The Complete Resource to Create KPI Dashboards
In order to create a KPI dashboard, you need to follow these 6 steps:
- Define your business goals
- Decide how to measure these goals
- Choose up to 20 KPIs you’d like to measure
- Start gathering the data
- Set up an online dashboard to show your KPIs
If your company doesn’t already use a KPI dashboard, it likely will do so in the nearest future. A business dashboard that displays real-time data and indicates company’s overall performance is becoming increasingly popular.
The main benefit of KPI dashboard software is that it collects all the data from separate tools used by various teams and combines it on a single dashboard. Instead of visiting tens of different websites and online tools to gather information about the company’s performance, team leaders can access all the relevant data in a matter of seconds.
If you haven’t heard much about project dashboards, don’t worry. We’ve got it covered for you.
Read the beginner’s guide here:
For more information, check out these helpful resources:
What Is a Key Performance Indicator (KPI)? via Geckoboard
In Scoro, we use multiple dashboards to track our sales, finances, and marketing achievements. These KPI dashboards have become an invaluable resource for understanding our business goals and following the progress towards these.
But how can you create your first KPI dashboard and what do you need to know?
Read on: What is a KPI
How to create a KPI dashboard:
First of all, creating a perfect business KPI dashboard isn’t an easy job.
You need to be aware of your business goals and think about the best methods to measure the progress and achievements. Next, you have to find the means to collect relevant data (you probably already collect a huge amount of data but lack the right tools for tracking and measuring it). A business dashboard helps to bring together all the missing pieces while displaying data in a structured and organised way.
Here are the five essential questions everyone should answer before creating a KPI dashboard.
1. What are the desired business results?
2. How can the KPI results be influenced and improved?
3. Does the team have all the relevant data needed to track goals?
4. Who is going to use the KPI report and what do they need to know (ie. which KPIs and metrics should be included)?
5. How to visualise specific KPIs (graphs, metrics, diagrams, etc.)?
Read an in-depth guide exploring the answers to each of these questions:
Which KPIs to measure?
There are endless opportunities and business metrics that one can measure. The same data can be visualized in tens of different ways and tell multiple stories about the company.
To give some examples, let’s take a look at four categories of commonly tracked KPIs.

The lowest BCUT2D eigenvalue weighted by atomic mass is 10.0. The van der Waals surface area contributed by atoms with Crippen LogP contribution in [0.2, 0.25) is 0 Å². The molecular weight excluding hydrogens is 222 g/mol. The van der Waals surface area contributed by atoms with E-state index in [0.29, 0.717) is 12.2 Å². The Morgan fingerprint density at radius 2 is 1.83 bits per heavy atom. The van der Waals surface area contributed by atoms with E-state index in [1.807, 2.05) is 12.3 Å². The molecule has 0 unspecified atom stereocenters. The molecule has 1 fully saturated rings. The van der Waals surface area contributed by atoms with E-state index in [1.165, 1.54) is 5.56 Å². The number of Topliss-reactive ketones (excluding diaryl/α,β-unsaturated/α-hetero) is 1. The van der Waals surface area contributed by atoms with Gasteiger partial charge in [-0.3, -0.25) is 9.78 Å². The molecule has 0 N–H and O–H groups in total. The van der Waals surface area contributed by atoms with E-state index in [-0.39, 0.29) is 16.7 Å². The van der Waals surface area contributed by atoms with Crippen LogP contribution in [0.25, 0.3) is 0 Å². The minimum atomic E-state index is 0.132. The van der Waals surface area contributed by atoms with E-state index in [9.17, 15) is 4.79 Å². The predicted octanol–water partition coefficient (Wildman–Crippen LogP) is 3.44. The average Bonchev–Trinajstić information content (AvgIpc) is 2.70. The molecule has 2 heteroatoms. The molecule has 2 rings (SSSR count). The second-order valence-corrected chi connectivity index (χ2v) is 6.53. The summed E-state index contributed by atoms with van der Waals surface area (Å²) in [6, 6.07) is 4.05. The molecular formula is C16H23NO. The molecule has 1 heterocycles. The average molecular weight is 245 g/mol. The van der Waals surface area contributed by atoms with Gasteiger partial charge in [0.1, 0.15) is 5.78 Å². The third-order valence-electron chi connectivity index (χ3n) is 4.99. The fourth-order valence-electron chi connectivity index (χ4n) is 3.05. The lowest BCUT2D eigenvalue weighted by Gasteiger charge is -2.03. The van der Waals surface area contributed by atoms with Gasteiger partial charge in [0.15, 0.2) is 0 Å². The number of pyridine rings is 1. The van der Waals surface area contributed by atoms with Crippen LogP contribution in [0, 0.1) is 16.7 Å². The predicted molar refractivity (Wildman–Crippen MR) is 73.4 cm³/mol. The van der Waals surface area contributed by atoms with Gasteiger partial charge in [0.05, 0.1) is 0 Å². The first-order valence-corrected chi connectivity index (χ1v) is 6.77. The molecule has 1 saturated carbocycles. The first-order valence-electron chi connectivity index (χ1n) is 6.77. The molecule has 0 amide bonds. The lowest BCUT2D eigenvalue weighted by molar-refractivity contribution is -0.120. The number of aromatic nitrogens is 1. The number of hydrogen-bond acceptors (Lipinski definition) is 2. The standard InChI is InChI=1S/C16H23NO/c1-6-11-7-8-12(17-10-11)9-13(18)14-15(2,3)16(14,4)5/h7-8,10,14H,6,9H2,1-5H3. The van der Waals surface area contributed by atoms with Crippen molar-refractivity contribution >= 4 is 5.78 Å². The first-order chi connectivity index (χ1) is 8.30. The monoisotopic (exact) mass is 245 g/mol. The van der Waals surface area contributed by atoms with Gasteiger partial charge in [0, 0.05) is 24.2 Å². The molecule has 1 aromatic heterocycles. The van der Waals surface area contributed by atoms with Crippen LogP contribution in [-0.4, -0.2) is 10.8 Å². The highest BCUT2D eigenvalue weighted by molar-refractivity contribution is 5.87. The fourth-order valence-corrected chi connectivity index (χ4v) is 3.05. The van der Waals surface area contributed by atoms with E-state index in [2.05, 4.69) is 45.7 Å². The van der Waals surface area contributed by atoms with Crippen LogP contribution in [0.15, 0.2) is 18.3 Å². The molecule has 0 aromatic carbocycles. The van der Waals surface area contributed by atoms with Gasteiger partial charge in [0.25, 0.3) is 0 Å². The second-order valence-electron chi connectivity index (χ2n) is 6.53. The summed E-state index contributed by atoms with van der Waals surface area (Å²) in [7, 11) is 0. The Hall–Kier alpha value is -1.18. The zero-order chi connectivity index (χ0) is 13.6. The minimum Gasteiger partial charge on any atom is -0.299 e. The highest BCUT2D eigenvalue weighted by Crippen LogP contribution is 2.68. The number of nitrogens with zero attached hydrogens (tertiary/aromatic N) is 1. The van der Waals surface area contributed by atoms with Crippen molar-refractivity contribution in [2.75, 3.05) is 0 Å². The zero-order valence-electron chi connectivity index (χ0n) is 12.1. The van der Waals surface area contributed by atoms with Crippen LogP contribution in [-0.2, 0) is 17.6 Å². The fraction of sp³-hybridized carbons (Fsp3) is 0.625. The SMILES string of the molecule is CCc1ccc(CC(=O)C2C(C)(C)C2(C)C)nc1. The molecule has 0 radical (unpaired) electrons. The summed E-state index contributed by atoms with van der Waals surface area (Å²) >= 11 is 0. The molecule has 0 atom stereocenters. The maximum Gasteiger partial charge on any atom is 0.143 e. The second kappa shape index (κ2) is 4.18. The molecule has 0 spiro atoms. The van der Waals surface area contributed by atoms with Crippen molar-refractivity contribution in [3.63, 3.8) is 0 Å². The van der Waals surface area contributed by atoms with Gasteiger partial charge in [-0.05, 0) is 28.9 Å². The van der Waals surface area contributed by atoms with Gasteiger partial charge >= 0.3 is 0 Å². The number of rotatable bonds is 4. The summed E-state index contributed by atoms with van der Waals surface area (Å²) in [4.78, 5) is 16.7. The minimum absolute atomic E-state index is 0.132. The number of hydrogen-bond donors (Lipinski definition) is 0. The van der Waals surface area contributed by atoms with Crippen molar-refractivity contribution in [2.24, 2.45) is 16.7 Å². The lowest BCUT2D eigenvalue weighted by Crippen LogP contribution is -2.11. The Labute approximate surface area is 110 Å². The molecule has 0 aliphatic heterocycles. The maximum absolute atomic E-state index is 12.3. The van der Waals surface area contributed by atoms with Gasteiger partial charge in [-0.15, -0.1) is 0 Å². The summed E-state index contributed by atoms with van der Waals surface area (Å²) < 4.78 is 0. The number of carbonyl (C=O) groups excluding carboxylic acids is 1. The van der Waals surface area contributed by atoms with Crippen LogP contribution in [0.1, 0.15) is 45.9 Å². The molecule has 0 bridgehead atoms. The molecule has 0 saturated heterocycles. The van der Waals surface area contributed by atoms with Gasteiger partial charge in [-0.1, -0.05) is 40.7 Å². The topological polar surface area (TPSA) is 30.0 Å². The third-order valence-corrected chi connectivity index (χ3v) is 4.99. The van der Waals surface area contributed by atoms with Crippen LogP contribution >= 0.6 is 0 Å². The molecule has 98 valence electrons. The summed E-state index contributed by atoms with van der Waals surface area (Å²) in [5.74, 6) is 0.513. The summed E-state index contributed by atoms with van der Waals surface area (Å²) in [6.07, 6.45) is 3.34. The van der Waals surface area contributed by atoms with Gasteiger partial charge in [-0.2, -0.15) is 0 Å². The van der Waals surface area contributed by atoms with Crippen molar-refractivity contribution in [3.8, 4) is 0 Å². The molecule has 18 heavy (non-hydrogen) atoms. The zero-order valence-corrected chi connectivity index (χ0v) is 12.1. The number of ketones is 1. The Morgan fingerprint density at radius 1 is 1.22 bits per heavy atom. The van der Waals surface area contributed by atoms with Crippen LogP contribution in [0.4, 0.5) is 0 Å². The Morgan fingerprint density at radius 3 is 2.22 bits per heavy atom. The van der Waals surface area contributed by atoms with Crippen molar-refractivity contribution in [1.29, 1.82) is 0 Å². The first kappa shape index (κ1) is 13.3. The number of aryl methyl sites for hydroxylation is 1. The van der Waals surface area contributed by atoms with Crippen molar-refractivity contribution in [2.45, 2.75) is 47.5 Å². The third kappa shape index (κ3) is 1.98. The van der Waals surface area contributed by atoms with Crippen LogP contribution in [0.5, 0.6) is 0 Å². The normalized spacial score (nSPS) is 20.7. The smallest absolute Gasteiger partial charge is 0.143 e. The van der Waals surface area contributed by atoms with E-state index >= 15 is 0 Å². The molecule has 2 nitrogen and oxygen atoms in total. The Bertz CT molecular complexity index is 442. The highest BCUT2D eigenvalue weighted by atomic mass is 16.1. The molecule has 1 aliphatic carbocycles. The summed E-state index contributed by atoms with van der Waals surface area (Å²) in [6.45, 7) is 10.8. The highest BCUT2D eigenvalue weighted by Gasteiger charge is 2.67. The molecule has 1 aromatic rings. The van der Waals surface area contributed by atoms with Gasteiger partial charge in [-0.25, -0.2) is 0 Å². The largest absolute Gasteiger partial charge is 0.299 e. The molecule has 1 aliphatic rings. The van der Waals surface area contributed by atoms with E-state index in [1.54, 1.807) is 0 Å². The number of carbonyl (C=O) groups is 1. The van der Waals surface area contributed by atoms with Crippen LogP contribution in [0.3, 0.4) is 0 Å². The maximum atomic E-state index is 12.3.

Sales KPIs indicate the performance of the sales team, including the number of new leads, lead-to-customer conversion rate, average deal size, monthly growth in sales results, etc. The best practice is to create a separate sales dashboard that displays all the relevant KPIs and gives an invaluable overview during the sales meetings.
Here are some examples of widely used sales metrics:
- Monthly sales/new customers
- Monthly new leads/prospects
- Lead-to-sale conversion rate
- Customer lifetime value/customer profitability
- Customer turnover rate
These metrics were only the beginning. There and numerous sales KPIs that one can measure. See more here:
If you’ve ever wondered how to measure your marketing results more accurately, a KPI dashboard might be the answer. You can pull in data from your favourite analytics tools such as Google Analytics and Facebook Ads Manager to see all the relevant data displayed on one real-time dashboard.
Here are a few examples of marketing KPIs:
- Cost per lead generated
- New leads per marketing channel
- Monthly website traffic
- Returning vs. new visitors
- Website conversion rate
- Inbound links to website
For a complete overview of all the opportunities for tracking marketing performance, see these helpful guides:
Project management KPIs
Teams often manage their work in projects to get a better overview of the overall progress. Tracking project metrics helps to meet deadlines and keep budgets in balance. A project dashboard is an exellent option for tracking important project metrics.
Read on: Business Budgeting Software
Widely tracked project KPIs include:
- Planned Value (PV)
- Actual Cost (AC)
- Earned Value (EV)
- Cost Variance (CV) (Planned Budget vs Actual Budget)
- Cost Performance Index (CPI)
- Planned hours of work vs actual situation
To bring more structure to your projects, learn more from these thought leadership articles:
KPIs for Agile Project Managers and Business Analysts (slideshow) via Enfocus Solutions
136 KPI Examples (The Complete List) via Scoro
PMO KPI examples for measuring success via PMO Guru
A financial dashboard gives a trustworthy overview of a company’s overall performance. It indicates whether the revenue is increasing or declining and helps to keep track of profits or losses.
To give an example, here are some popular financial KPIs:
- Operating Cash Flow (OCF)
- Current Ratio
- Quick Ratio / Acid Test
- Net Profit Margin
- Working Capital
There are many more financial KPIs that help to improve results when correctly measured. See more thorough lists here:
Financial Metrics and KPI Examples via Klipfolio
Top 20 Financial KPIs Every CFO Dashboard Should Have via CompuData
Now that you’re familiar with the concept of business dashboards, you can move on to creating a dashboard yourself.
If you’d like to see how the entire process of setting up a KPI dashboard works, see the set-up guide for Scoro’s business dashboard.